When a page of history is worth a volume of logic–in the history of the UK’s Digital Economy Act, Google’s lobbyists did the same thing to the Brits that they tried to do to Americans (several times) in the form of a section to the Digital Economy Act (Section 43) that would have opened the doors to the rampant abuses that only Google could have afforded to litigate. Visual artsts are the ones who are most affected by these laws, and they founded a campaign in the UK called “Stop43“, a reference to the bizarre section of the Digital Economy Act that would have handed Google all the free content they could steal. Stop43 has a short recap of their history online that is well worth reading. Then be sure to read the anti-copyright organizational handbook Winning the Web (funded by the Open Society Institute), and tell me if you still don’t believe that there is an orchestrated campaign in major economies to undermine artist rights.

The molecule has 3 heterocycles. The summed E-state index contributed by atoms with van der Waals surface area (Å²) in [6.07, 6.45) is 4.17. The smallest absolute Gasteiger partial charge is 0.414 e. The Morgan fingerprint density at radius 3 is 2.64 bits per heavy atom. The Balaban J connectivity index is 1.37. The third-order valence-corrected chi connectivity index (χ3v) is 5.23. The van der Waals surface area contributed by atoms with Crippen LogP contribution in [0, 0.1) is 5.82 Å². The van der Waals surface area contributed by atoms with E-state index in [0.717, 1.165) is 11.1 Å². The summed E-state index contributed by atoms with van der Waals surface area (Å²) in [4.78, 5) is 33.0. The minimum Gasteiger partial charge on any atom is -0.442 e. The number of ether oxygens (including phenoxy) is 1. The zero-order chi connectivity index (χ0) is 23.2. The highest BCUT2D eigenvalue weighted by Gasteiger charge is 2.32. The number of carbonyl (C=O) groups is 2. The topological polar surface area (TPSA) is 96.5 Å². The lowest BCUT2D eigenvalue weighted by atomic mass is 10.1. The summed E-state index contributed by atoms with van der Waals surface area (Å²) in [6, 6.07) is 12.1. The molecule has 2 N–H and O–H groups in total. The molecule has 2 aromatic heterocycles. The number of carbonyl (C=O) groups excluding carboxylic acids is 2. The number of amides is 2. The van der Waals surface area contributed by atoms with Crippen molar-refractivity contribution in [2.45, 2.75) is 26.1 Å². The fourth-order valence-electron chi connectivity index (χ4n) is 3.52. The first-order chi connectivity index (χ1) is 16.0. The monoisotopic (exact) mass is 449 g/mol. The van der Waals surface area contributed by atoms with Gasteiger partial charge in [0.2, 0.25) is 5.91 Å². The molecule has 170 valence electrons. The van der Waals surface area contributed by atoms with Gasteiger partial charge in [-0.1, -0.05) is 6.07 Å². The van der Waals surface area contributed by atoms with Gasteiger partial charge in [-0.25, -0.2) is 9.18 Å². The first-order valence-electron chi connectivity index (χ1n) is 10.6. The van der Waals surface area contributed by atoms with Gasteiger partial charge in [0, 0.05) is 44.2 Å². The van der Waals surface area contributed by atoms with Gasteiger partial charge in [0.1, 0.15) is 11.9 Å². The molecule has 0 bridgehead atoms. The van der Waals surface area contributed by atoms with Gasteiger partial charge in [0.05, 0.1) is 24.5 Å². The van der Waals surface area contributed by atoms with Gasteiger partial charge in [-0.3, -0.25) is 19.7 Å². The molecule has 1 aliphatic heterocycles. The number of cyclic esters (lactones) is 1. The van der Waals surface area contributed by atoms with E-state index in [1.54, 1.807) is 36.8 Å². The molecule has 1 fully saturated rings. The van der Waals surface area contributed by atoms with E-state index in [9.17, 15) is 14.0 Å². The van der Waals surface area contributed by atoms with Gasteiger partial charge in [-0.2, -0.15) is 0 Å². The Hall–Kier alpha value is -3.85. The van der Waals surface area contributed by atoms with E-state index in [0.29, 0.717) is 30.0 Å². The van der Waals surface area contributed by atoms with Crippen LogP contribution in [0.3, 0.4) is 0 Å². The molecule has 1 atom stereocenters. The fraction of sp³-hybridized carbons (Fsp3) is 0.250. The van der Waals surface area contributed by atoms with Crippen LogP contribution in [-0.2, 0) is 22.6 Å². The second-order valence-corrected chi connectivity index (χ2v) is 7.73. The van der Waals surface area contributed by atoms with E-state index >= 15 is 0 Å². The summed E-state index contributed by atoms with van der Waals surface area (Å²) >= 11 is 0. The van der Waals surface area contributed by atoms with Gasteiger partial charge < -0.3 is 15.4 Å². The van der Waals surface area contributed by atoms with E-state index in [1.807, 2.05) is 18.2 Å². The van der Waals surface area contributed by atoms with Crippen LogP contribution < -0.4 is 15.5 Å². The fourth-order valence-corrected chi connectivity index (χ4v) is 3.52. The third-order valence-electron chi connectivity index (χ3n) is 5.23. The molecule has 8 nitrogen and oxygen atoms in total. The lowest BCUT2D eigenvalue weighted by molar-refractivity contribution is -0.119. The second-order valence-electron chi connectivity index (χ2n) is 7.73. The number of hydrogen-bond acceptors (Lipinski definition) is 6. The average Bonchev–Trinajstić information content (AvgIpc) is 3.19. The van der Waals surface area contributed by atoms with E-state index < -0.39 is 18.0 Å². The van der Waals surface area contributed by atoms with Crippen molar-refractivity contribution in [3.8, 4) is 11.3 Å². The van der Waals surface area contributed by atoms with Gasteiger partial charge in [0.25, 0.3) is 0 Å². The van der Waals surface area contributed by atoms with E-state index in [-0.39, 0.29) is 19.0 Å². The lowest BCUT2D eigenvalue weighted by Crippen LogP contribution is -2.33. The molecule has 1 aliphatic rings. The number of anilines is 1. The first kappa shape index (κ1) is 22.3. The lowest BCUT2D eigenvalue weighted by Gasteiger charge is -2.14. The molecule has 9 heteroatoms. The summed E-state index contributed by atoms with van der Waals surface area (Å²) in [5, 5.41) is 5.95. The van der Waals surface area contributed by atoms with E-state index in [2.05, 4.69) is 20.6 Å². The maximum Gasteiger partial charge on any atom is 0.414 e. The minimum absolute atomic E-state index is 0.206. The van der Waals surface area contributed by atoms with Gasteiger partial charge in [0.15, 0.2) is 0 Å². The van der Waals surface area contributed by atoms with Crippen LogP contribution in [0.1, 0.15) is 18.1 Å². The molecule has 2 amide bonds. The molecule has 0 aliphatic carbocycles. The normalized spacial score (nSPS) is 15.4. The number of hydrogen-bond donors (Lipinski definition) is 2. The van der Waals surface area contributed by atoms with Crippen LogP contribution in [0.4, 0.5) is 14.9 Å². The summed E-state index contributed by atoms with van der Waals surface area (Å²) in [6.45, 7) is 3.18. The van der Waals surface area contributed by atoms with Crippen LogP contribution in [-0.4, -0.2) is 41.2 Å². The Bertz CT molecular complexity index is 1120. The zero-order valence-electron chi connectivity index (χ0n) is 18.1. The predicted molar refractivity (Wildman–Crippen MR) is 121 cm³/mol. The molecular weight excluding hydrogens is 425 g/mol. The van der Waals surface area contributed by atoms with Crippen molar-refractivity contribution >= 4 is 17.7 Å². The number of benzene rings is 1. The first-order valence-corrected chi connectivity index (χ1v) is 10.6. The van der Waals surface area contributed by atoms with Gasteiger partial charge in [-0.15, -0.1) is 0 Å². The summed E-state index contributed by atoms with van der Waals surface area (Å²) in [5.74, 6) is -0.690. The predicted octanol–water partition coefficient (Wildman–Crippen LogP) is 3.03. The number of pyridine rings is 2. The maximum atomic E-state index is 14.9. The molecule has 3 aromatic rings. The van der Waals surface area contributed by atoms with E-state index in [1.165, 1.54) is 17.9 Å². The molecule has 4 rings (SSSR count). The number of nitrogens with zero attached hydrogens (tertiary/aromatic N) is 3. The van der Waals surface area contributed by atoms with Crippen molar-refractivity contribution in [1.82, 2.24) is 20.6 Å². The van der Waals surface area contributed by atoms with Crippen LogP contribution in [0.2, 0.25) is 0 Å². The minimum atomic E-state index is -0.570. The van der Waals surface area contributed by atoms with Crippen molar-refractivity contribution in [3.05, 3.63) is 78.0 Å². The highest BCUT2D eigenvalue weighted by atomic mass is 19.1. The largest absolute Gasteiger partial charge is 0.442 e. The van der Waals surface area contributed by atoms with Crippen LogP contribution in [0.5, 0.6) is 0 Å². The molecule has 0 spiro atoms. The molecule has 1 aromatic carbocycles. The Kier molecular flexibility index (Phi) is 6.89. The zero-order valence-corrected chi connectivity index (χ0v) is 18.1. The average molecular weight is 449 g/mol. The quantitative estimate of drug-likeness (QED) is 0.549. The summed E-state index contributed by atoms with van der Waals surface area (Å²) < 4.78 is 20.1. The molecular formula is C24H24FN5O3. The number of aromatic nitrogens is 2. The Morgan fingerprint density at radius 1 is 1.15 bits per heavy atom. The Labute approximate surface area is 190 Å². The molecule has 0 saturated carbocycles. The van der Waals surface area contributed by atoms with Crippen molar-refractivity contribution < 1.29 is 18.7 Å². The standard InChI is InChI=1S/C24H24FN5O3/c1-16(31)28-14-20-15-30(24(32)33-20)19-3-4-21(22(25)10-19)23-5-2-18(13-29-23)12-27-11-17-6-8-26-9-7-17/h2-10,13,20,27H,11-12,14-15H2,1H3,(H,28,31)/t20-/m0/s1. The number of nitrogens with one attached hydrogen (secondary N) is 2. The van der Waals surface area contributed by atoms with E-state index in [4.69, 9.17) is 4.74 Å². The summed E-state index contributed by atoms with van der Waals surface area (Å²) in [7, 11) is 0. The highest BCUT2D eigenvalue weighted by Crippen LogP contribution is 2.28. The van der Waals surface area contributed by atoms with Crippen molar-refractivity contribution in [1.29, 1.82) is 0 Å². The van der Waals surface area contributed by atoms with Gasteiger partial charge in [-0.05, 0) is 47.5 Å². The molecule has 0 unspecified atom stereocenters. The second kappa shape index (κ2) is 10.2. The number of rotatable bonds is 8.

Stop43 has an excellent series of posts demonstrating that the UK government is not able to introduce laws that undermine the human rights of artists:
“The Human Rights Act 1998 restrains the Government from introducing legislation that is not compliant with human rights legislation, and indeed reading Section 6 it may be unlawful for civil servants even to draw up such legislation. When asked at a pre-consultation meeting on 23rd August 2011 attended by Stop43, among others, Matt Cope of the Intellectual Property Office confirmed that new UK legislation must be compliant with the Human Rights Act 1998.